Then they laid their hands on Him and took Him. Mark omits some incidents mentioned by John (18:4-8); and the reply of Jesus to the salutation of Judas: "Judas, betrayest thou the Son of man with a kiss?" (Luke 22:48); and also another question, "Friend, wherefore art thou come?" (Matthew 26:50). 
WEB: But a certain one of those who stood by drew his sword, and struck the servant of the high priest, and cut off his ear.
Young’s: and a certain one of those standing by, having drawn the sword, struck the servant of the chief priest, and took off his ear.
Conte (RC): Then a certain one of those standing near, drawing a sword, struck a servant of the high priest and cut off his ear.
And one of those who stood by. Unnamed by the synoptists, is identified by John as Peter [John ]. 
The conjecture that Mark, writing his gospel early, omitted Peter's name here, lest the injured man should retaliate if the apostle was made known, rests on a slender basis, for Peter was recognized by a relative of Malchus in the court (John 18:26). 
drew his sword. There were two swords in the company (Luke ), of which Peter had one; he had had it at the Supper and during his sleep in the garden. Where he got it, or with what intent, we can scarcely guess. Who had the other? Was it Simon the Zealot? The unknown second one is not recorded to have struck a blow. 
and struck the servant. Or, rather, the slave. 
Named "Malchus" (John ). 
of the high priest. i.e., of Caiphas. 
and cut off his ear. Both mark and John use a diminutive--little ear. Luke alone () tells us it was his right ear. Perhaps it was not completely severed for Luke, who alone also records the healing, says that our Lord simply touched it and healed him. 
WEB: Jesus answered them, "Have you come out, as against a robber, with swords and clubs to seize me?
Young’s: And Jesus answering said to them, 'As against a robber ye came out, with swords and sticks, to take me!
Conte (RC): And in response, Jesus said to them: "Have you set out to apprehend me, just as if to a robber, with swords and clubs?
And Jesus answered. Responding to their actions as no words are mentioned. 
and said to them, Have you come out. Those to whom he now spoke were some chief priests and elders and officers of the temple guard (Luke ) who had been apparently watching His capture.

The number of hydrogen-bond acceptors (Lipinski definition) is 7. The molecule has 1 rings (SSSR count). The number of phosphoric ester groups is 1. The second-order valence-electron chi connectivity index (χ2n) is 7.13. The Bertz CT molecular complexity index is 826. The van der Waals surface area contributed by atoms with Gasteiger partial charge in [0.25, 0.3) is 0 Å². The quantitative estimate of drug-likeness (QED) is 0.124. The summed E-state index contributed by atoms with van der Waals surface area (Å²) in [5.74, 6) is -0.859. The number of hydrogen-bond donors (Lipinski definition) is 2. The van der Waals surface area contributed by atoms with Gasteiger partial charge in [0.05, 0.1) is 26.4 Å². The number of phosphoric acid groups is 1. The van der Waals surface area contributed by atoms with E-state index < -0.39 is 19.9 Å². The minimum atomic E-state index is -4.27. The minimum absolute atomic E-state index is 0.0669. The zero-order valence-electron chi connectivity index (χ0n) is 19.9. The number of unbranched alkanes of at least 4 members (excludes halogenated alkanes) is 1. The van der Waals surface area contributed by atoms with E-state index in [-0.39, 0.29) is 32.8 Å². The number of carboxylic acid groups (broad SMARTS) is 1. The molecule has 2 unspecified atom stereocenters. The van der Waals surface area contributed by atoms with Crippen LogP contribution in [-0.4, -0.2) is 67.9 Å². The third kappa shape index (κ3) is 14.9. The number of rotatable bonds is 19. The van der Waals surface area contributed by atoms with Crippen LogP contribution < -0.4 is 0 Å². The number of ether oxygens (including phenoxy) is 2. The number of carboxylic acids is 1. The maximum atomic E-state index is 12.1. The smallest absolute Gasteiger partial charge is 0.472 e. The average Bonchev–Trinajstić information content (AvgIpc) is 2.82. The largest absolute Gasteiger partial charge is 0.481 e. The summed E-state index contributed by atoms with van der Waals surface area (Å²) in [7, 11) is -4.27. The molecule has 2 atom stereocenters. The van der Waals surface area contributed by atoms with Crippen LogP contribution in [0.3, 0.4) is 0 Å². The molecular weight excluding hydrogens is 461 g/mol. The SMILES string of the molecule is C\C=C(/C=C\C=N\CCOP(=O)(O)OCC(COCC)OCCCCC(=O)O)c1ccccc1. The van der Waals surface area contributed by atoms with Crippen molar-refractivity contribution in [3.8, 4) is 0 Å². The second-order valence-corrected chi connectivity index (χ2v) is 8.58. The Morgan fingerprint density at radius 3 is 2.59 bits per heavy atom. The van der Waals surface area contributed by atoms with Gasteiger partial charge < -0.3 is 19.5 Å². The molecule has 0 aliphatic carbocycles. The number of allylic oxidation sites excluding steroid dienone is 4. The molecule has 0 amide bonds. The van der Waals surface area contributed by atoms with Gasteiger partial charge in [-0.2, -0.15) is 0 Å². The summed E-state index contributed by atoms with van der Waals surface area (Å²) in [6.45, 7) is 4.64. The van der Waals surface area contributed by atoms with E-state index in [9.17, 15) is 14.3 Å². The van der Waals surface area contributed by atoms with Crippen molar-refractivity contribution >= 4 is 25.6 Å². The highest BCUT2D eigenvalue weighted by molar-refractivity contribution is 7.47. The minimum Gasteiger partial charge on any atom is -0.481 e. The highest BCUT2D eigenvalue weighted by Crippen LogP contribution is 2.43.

as against a robber. Whose apprehension, as a man of violence, might call for a strong force. 
with swords and clubs to take Me? “You act like I’m a known and feared violent man!” A sense of proportion had escaped the authorities in their desperation to arrest and remove Him at all costs. [rw]
WEB: I was daily with you in the temple teaching, and you didn't arrest me. But this is so that the Scriptures might be fulfilled."
Young’s: daily I was with you in the temple teaching, and ye did not lay hold on me -- but that the Writings may be fulfilled.'
Conte (RC): Daily, I was with you in the temple teaching, and you did not take hold of me. But in this way, the scriptures are fulfilled."
I was daily with you in the temple. During this last visit, and including perhaps also former visits. 
teaching. Engaged in My public work, and seen and known by all. 
and you did not seize Me. This contrast, of allowing the most favorable opportunities of arresting a peaceable unprotected man, with the parade and ado with which they now come forth to arrest Him in the night, presents in strong light the folly and absurdity of their course. 
But the Scriptures must be fulfilled. These words imply Jesus' conception as to the true nature of His mission. 
This ought to have reminded the scribes of the Messianic predictions of the prophets and how they were unconsciously fulfilling them. 
WEB: They all left him, and fled.
Young’s: And having left him they all fled;
Conte (RC): Then his disciples, leaving him behind, all fled away.
Then they all forsook Him. Nothing has been said of reunion with the eight whom He had left (verse 32), but undoubtedly the whole company had come together when the intruders came. 
and fled. As Jesus had predicted (verse 27), but as they had refused to admit or believe (verse 31). 5
Jesus was determined not to use violence; He was determined to permit Himself to be arrested. Recognizing this, did they flee out of a sense of personal safety or simply because He had left them no options with which to act and they had to spontaneously make up their minds: stay and risk arrest themselves or flee and escape it? Any who mock their steadfastness should ask whether they could have done any better! [rw]
WEB: A certain young man followed him, having a linen cloth thrown around himself, over his naked body. The young men grabbed him,